Collecting data is certainly not new to contact centres, with businesses sitting on masses of raw data. Typically, only about 2-4% of recorded calls are monitored for sales information and customer satisfaction, often a long time after they were recorded. Almost none of this data is analysed or used to enhance business performance, customer experience or improve processes.
Dimension Data says 52% of contact centres don’t share customer intelligence outside the contact centre. Around 86% of social media and 79% of web chat operations aren’t automating their planning, tracking, and monitoring adherence. More than half (57.2%) of contact centres managing email still have no workforce management technology solutions in place to help maximise productivity levels.
Companies are making huge investments to monitor for compliance, customer experience and training. But these tools tend to be cumbersome and mechanistic, delivering metrics not meaning.
AI software translates context and meaning, so it captures insights on compliance, employee performance, and customer experience. It allows a contact centre to not just record 100% of calls, social media interaction, video and chat feeds, but allows us to translate, interpret and act on them.
But over and above the ability to transcribe each and every call made between customers and agents, broad and deep levels of information and insight are drawn from every call and placed into a structured data environment. This can then be used by a range of stakeholders in the organisation to guide business decisions.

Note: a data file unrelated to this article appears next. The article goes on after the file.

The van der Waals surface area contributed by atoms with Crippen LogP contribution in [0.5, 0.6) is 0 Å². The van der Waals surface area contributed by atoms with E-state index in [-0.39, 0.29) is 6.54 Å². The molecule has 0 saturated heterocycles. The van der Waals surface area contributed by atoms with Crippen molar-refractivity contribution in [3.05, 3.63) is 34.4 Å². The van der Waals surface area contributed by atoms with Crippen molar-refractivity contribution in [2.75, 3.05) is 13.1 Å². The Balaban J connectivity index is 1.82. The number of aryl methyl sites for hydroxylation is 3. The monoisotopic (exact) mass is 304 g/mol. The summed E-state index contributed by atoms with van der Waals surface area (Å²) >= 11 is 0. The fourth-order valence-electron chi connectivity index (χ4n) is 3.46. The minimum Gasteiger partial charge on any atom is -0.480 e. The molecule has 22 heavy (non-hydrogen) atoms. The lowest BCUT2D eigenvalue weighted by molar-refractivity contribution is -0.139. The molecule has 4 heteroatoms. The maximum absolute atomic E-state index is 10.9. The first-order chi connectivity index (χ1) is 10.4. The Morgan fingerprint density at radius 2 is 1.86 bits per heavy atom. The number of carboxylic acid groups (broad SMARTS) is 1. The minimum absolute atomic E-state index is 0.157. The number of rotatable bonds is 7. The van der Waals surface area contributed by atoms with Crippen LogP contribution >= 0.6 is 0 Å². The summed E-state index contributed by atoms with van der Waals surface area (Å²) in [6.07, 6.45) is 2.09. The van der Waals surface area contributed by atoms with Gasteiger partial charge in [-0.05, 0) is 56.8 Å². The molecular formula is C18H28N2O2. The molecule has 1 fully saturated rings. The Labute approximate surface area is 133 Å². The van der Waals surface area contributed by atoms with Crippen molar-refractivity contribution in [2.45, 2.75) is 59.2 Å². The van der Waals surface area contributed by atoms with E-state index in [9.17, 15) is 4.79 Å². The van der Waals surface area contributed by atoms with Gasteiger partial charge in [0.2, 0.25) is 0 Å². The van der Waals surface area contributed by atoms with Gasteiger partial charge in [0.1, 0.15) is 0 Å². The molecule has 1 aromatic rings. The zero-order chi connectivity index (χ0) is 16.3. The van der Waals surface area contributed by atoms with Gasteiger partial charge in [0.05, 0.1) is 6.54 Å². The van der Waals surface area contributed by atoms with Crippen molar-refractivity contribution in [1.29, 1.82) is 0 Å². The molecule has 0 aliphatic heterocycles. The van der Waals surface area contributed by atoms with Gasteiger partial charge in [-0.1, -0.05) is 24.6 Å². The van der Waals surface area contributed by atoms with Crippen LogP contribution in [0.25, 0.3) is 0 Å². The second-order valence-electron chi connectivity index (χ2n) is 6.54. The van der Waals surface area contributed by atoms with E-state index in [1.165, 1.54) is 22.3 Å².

While AI can augment human behaviour, there is still a very real bias for humans to want to talk to other humans. Contact centres are still an important competitive point of difference for business, with success gauged on customer experience outcomes. A key challenge is maintaining integration levels across all channels while providing consistent service.
Contact centres are experiencing an offloading of transactional activities into alternate channels. Calls are now more complex and add more value for the customer and the business.
That means AI will move existing analysis techniques of those calls to the next level. It will map word and concept level relationships within conversations and then deduce business specific intelligence and insights.
Speech analytics will measure everything from the reason the person called to their mood at any stage of the call or contact. AI can link key words and phrases and carry out semantic matching (which matches phrases on their similarity of meaning).
It will enable contact centres to improve the customer experience, monitor contact centre quality, reduce operational costs and gain critical business insights.